How To Make Your Weekend Work For You

Re-create yourself for the coming week

You probably spend a fair amount of time planning your big vacations. How do you get there? Where will you stay? What will you do while you’re there? What will you take with you?

It would be crazy to show up at the airport without all these details thought through in advance. Nobody shows up at the airport with just the clothes on their back to ask where the next available flight is headed.

That would be a memorable—if not enjoyable—vacation.

Do you give your evenings and weekends the same amount of thought?

You should, if you want to live the best life you can.

Photo courtesy of © Adobe Stock / Dasha Petrenko

There’s a common misperception that planning and productivity are about getting more work done. Therefore, when it’s not time to work, it’s not time to plan.

I get it. You work hard. When you go home, the last thing you want to do is deal with more structure. You want to just put your feet up and relax.

It’s natural to want to let the pendulum swing the other way.

If you’re not careful, you know where that leads? Nights binging TV shows on the couch with a bag of chips. Mondays searching for an answer to how your weekend was because you can’t remember a thing you did.

One-third of your week gone. Not even memorable, much less enjoyable.

What if you could walk into work each day, renewed and refreshed? Or come back from the weekend, rejuvenated and relaxed?

Are your friends and family—and yourself—worth thinking about as much as your job?

You don’t need to strictly schedule your time offstage. In fact, it’s probably better to paint with broader strokes there. But you should ask yourself some of the following questions as part of your weekly review:

  • What movie would you like to see?
  • What tv shows would you like to watch?
  • What foods would you like to try?
  • What restaurants would you like to try?
  • Who would you like to spend time with?
  • Is there someplace you’d like to visit?
  • What games would you like to play?
  • What talent, skill, or hobby would you like to develop?

These questions help you explore the kind of “valuable Quadrant II activities” Stephen R. Covey, Roger Merrill, and Rebecca Merrill talk about in First Things First:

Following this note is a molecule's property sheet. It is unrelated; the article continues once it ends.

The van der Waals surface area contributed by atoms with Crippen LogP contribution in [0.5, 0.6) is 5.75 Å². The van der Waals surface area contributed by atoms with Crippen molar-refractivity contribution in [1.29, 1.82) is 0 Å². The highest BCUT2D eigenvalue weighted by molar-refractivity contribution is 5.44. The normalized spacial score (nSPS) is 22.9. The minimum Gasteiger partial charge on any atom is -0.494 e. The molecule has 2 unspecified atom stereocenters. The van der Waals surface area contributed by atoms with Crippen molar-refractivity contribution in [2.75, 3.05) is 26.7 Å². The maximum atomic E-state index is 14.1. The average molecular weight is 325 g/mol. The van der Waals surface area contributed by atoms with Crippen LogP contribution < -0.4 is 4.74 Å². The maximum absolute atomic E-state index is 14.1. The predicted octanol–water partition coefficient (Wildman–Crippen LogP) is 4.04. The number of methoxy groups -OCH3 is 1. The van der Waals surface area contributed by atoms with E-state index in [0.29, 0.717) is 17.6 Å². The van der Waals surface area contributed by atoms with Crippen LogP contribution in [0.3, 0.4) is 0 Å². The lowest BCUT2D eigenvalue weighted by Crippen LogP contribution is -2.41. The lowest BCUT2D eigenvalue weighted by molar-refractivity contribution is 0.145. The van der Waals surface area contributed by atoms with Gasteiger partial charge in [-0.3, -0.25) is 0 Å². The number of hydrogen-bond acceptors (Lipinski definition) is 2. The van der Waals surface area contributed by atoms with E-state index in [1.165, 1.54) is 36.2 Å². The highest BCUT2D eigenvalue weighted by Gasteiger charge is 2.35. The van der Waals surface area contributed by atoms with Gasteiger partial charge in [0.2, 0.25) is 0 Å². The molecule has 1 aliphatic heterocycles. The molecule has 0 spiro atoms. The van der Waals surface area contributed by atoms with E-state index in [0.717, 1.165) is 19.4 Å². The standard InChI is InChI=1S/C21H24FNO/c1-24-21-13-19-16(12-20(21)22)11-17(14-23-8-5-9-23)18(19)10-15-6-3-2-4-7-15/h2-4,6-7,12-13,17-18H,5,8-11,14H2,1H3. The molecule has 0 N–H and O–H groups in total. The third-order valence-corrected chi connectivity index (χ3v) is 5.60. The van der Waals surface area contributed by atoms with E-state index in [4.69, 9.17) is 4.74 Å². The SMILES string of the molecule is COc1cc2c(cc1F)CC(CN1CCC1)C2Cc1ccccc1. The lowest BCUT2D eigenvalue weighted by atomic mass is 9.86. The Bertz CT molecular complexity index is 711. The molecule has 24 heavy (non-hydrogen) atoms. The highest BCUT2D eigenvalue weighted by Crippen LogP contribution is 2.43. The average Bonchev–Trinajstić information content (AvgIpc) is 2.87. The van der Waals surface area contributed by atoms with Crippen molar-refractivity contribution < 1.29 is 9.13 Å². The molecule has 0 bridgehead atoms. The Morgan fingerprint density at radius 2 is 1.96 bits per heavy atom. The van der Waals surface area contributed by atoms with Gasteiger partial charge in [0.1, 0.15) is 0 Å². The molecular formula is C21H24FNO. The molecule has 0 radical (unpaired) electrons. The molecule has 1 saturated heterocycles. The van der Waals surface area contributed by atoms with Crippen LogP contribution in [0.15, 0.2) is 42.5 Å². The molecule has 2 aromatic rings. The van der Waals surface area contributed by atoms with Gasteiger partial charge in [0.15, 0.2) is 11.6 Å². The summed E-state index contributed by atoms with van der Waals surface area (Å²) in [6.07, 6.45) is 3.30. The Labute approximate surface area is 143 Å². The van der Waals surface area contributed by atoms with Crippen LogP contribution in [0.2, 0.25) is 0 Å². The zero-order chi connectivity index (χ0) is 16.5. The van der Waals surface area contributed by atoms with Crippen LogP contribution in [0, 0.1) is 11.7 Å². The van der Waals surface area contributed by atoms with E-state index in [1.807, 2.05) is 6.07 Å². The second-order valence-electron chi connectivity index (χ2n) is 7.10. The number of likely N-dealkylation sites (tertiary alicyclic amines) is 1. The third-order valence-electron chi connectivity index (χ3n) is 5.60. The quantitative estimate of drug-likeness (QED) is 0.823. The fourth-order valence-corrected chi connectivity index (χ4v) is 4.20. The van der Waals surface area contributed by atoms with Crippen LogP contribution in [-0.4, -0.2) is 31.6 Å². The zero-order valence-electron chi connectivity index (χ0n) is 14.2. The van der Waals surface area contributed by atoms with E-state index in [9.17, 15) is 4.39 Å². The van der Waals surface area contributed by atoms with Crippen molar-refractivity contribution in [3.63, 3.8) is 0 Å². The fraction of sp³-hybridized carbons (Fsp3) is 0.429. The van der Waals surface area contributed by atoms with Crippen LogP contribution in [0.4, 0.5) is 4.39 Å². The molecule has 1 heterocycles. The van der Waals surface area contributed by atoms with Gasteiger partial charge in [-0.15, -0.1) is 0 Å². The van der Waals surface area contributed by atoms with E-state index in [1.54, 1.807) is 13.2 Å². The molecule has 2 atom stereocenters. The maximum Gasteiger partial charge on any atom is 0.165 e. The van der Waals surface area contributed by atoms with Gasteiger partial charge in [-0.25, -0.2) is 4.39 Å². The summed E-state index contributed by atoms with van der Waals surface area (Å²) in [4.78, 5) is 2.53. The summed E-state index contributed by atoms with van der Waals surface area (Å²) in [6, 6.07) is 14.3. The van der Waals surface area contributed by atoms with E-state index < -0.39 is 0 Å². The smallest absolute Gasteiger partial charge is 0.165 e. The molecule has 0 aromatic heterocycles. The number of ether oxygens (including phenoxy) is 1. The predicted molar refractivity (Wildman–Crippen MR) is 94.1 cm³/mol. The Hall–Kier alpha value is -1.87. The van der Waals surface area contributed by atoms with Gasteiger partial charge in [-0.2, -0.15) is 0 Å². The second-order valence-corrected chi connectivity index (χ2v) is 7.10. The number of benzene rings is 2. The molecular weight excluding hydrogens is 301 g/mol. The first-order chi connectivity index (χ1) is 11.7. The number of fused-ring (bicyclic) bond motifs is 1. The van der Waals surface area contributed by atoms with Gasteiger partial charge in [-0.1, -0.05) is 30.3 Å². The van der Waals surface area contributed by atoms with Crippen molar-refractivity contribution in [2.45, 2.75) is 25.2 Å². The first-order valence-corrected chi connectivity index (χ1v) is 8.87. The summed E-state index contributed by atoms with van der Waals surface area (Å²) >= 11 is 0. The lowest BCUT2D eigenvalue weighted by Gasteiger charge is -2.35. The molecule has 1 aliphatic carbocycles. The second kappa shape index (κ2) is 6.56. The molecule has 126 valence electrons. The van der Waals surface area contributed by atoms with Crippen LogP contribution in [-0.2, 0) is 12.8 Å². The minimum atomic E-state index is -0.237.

Quadrant II organizing helps us to make weekly renewal part of a balanced lifestyle. Instead of living day after day pressed up against the urgent until we feel we have to break out and escape to Quadrant IV, we can proactively plan genuine re-creation and renewal as needed change of pace between creative periods. Renewal is not mindless, purposeless escape activity. …

When we escape to Quadrant IV, the change of pace gives some relief, but we generally feel empty and dissatisfied, neither renewed nor re-created.

Catch the difference? It’s your intent that makes the difference. Downtime can either be wasted in Quadrant IV or invested in Quadrant II. It just depends on whether you steer your ship or drift with the current.

After the week has broken you down, build yourself back up. Spend time creating yourself again.

Take vacations. They’re like weekends, but bigger and better. You have greater opportunity to switch gears and relax.

When you plan your week, plan your downtime, too. Nothing’s set in stone, but think about what you’re going to do. Give the other two-thirds of your life the attention it deserves. Your family and friends will appreciate the difference. You’ll stay sharper for work, too.

Question: What are you going to do this weekend? Share your thoughts in the comments, or on Twitter, LinkedIn, or Facebook.

About

Colter writes software and blogs about personal growth and productivity. He lives in Silicon Valley (California) with his wife and children, recently took up golf, and watches mostly British TV shows.

Please note: I reserve the right to delete comments that are offensive or off-topic. For more information, see my comments policy.